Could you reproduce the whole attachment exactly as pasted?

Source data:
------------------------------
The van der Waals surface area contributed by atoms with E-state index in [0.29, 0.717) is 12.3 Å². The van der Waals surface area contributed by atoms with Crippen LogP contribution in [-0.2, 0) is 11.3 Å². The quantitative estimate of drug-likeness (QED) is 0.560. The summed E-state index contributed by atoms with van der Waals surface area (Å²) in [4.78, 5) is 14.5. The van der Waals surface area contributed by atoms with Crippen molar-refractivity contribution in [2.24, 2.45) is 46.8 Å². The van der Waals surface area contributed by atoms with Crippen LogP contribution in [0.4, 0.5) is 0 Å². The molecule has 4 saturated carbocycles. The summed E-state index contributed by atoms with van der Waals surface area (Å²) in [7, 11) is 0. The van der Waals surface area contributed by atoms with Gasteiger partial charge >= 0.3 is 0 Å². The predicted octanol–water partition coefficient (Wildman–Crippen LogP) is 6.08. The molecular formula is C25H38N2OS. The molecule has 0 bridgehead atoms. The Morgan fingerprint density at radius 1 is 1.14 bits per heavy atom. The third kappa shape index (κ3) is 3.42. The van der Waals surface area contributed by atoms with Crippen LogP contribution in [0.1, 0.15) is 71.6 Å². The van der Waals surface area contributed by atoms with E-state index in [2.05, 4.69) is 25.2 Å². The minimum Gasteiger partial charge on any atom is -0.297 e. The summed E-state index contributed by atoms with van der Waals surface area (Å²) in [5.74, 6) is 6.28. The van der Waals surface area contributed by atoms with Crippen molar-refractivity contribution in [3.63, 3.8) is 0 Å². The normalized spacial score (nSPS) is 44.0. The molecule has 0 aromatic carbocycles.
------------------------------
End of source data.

The van der Waals surface area contributed by atoms with E-state index in [0.29, 0.717) is 12.3 Å². The van der Waals surface area contributed by atoms with Crippen LogP contribution in [-0.2, 0) is 11.3 Å². The quantitative estimate of drug-likeness (QED) is 0.560. The summed E-state index contributed by atoms with van der Waals surface area (Å²) in [4.78, 5) is 14.5. The van der Waals surface area contributed by atoms with Crippen molar-refractivity contribution in [2.24, 2.45) is 46.8 Å². The van der Waals surface area contributed by atoms with Crippen LogP contribution in [0.4, 0.5) is 0 Å². The molecule has 4 saturated carbocycles. The summed E-state index contributed by atoms with van der Waals surface area (Å²) in [7, 11) is 0. The van der Waals surface area contributed by atoms with Gasteiger partial charge >= 0.3 is 0 Å². The predicted octanol–water partition coefficient (Wildman–Crippen LogP) is 6.08. The molecular formula is C25H38N2OS. The molecule has 0 bridgehead atoms. The Morgan fingerprint density at radius 1 is 1.14 bits per heavy atom. The third kappa shape index (κ3) is 3.42. The van der Waals surface area contributed by atoms with Crippen LogP contribution in [0.1, 0.15) is 71.6 Å². The van der Waals surface area contributed by atoms with E-state index in [2.05, 4.69) is 25.2 Å². The minimum Gasteiger partial charge on any atom is -0.297 e. The summed E-state index contributed by atoms with van der Waals surface area (Å²) in [5.74, 6) is 6.28. The van der Waals surface area contributed by atoms with Crippen molar-refractivity contribution in [3.63, 3.8) is 0 Å². The normalized spacial score (nSPS) is 44.0. The molecule has 0 aromatic carbocycles.